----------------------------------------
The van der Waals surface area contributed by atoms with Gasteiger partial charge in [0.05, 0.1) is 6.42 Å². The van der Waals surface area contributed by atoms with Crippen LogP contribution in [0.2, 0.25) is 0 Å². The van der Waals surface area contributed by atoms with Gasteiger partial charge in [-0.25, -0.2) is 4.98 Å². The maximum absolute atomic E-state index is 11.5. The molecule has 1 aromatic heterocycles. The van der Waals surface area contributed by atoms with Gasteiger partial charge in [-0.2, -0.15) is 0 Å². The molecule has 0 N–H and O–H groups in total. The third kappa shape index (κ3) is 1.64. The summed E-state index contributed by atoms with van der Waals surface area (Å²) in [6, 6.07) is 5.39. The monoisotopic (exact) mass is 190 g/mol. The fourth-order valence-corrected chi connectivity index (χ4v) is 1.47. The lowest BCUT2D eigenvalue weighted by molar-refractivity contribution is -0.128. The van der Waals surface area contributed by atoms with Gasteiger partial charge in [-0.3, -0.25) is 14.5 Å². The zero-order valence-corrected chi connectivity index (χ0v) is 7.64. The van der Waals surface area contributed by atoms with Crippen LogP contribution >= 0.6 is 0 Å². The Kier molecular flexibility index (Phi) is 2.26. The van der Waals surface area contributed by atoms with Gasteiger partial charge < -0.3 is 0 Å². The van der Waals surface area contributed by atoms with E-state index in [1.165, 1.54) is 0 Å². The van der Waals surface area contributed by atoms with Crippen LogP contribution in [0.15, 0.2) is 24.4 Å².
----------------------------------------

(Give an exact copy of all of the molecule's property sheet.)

The van der Waals surface area contributed by atoms with Gasteiger partial charge in [0.05, 0.1) is 6.42 Å². The van der Waals surface area contributed by atoms with Crippen LogP contribution in [0.2, 0.25) is 0 Å². The van der Waals surface area contributed by atoms with Gasteiger partial charge in [-0.25, -0.2) is 4.98 Å². The maximum absolute atomic E-state index is 11.5. The molecule has 1 aromatic heterocycles. The van der Waals surface area contributed by atoms with Gasteiger partial charge in [-0.2, -0.15) is 0 Å². The molecule has 0 N–H and O–H groups in total. The third kappa shape index (κ3) is 1.64. The summed E-state index contributed by atoms with van der Waals surface area (Å²) in [6, 6.07) is 5.39. The monoisotopic (exact) mass is 190 g/mol. The fourth-order valence-corrected chi connectivity index (χ4v) is 1.47. The lowest BCUT2D eigenvalue weighted by molar-refractivity contribution is -0.128. The van der Waals surface area contributed by atoms with Gasteiger partial charge in [-0.3, -0.25) is 14.5 Å². The zero-order valence-corrected chi connectivity index (χ0v) is 7.64. The van der Waals surface area contributed by atoms with Crippen LogP contribution >= 0.6 is 0 Å². The Kier molecular flexibility index (Phi) is 2.26. The van der Waals surface area contributed by atoms with Gasteiger partial charge < -0.3 is 0 Å². The van der Waals surface area contributed by atoms with E-state index in [1.165, 1.54) is 0 Å². The van der Waals surface area contributed by atoms with Crippen LogP contribution in [0.15, 0.2) is 24.4 Å².